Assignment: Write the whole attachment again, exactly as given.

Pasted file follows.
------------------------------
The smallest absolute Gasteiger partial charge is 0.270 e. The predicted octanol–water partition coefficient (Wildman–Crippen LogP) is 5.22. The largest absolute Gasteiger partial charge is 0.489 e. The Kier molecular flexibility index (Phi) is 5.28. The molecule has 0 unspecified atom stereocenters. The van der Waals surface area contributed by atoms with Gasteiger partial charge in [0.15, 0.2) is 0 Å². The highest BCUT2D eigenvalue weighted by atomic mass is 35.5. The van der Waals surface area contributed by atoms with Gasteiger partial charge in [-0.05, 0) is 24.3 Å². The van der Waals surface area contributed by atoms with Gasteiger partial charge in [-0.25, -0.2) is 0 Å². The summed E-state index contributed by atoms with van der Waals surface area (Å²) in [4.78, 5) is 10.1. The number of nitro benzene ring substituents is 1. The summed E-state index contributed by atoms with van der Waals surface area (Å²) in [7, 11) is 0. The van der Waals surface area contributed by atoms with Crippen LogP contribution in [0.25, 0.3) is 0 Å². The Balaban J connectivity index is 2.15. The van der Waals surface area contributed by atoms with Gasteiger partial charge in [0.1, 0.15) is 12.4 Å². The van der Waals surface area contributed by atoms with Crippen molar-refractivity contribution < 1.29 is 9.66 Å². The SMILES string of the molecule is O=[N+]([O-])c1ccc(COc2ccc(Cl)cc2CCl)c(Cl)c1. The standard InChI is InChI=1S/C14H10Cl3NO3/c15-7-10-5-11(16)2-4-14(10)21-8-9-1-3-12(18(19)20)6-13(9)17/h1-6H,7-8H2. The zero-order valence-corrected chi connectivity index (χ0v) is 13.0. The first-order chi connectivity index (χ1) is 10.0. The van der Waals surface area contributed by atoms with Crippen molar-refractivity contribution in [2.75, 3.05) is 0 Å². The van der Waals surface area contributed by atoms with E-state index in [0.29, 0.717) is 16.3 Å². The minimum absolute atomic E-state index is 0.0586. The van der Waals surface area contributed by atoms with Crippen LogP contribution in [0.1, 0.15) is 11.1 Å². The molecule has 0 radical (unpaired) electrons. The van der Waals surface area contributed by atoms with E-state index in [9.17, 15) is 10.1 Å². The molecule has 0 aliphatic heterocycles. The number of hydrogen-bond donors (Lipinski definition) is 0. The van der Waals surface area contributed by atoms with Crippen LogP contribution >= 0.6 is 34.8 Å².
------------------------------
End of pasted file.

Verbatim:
The smallest absolute Gasteiger partial charge is 0.270 e. The predicted octanol–water partition coefficient (Wildman–Crippen LogP) is 5.22. The largest absolute Gasteiger partial charge is 0.489 e. The Kier molecular flexibility index (Phi) is 5.28. The molecule has 0 unspecified atom stereocenters. The van der Waals surface area contributed by atoms with Gasteiger partial charge in [0.15, 0.2) is 0 Å². The highest BCUT2D eigenvalue weighted by atomic mass is 35.5. The van der Waals surface area contributed by atoms with Gasteiger partial charge in [-0.05, 0) is 24.3 Å². The van der Waals surface area contributed by atoms with Gasteiger partial charge in [-0.25, -0.2) is 0 Å². The summed E-state index contributed by atoms with van der Waals surface area (Å²) in [4.78, 5) is 10.1. The number of nitro benzene ring substituents is 1. The summed E-state index contributed by atoms with van der Waals surface area (Å²) in [7, 11) is 0. The van der Waals surface area contributed by atoms with Crippen LogP contribution in [0.25, 0.3) is 0 Å². The Balaban J connectivity index is 2.15. The van der Waals surface area contributed by atoms with Gasteiger partial charge in [0.1, 0.15) is 12.4 Å². The van der Waals surface area contributed by atoms with Crippen molar-refractivity contribution < 1.29 is 9.66 Å². The SMILES string of the molecule is O=[N+]([O-])c1ccc(COc2ccc(Cl)cc2CCl)c(Cl)c1. The standard InChI is InChI=1S/C14H10Cl3NO3/c15-7-10-5-11(16)2-4-14(10)21-8-9-1-3-12(18(19)20)6-13(9)17/h1-6H,7-8H2. The zero-order valence-corrected chi connectivity index (χ0v) is 13.0. The first-order chi connectivity index (χ1) is 10.0. The van der Waals surface area contributed by atoms with Crippen molar-refractivity contribution in [2.75, 3.05) is 0 Å². The van der Waals surface area contributed by atoms with E-state index in [0.29, 0.717) is 16.3 Å². The minimum absolute atomic E-state index is 0.0586. The van der Waals surface area contributed by atoms with Crippen LogP contribution in [0.1, 0.15) is 11.1 Å². The molecule has 0 radical (unpaired) electrons. The van der Waals surface area contributed by atoms with E-state index in [9.17, 15) is 10.1 Å². The molecule has 0 aliphatic heterocycles. The number of hydrogen-bond donors (Lipinski definition) is 0. The van der Waals surface area contributed by atoms with Crippen LogP contribution >= 0.6 is 34.8 Å².